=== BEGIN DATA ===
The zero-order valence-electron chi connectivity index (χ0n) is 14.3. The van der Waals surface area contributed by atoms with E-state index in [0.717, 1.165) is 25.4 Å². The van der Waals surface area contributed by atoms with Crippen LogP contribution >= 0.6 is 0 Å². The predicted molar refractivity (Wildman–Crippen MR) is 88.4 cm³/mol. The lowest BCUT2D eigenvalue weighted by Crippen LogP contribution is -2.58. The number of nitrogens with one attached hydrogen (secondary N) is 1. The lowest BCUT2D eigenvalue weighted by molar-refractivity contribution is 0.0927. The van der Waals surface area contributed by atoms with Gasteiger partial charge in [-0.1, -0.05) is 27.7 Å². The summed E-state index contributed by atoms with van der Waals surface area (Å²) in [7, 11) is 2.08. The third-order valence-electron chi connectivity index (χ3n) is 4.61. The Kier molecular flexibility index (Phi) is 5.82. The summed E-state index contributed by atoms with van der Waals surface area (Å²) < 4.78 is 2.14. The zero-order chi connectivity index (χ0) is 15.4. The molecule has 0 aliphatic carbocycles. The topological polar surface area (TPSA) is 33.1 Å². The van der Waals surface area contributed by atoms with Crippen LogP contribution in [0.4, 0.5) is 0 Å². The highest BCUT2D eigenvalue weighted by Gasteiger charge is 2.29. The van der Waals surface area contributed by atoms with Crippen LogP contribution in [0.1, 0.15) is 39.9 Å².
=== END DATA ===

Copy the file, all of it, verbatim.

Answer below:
The zero-order valence-electron chi connectivity index (χ0n) is 14.3. The van der Waals surface area contributed by atoms with E-state index in [0.717, 1.165) is 25.4 Å². The van der Waals surface area contributed by atoms with Crippen LogP contribution >= 0.6 is 0 Å². The predicted molar refractivity (Wildman–Crippen MR) is 88.4 cm³/mol. The lowest BCUT2D eigenvalue weighted by Crippen LogP contribution is -2.58. The number of nitrogens with one attached hydrogen (secondary N) is 1. The lowest BCUT2D eigenvalue weighted by molar-refractivity contribution is 0.0927. The van der Waals surface area contributed by atoms with Gasteiger partial charge in [-0.1, -0.05) is 27.7 Å². The summed E-state index contributed by atoms with van der Waals surface area (Å²) in [7, 11) is 2.08. The third-order valence-electron chi connectivity index (χ3n) is 4.61. The Kier molecular flexibility index (Phi) is 5.82. The summed E-state index contributed by atoms with van der Waals surface area (Å²) < 4.78 is 2.14. The zero-order chi connectivity index (χ0) is 15.4. The molecule has 0 aliphatic carbocycles. The topological polar surface area (TPSA) is 33.1 Å². The van der Waals surface area contributed by atoms with Crippen LogP contribution in [0.4, 0.5) is 0 Å². The highest BCUT2D eigenvalue weighted by Gasteiger charge is 2.29. The van der Waals surface area contributed by atoms with Crippen LogP contribution in [0.1, 0.15) is 39.9 Å².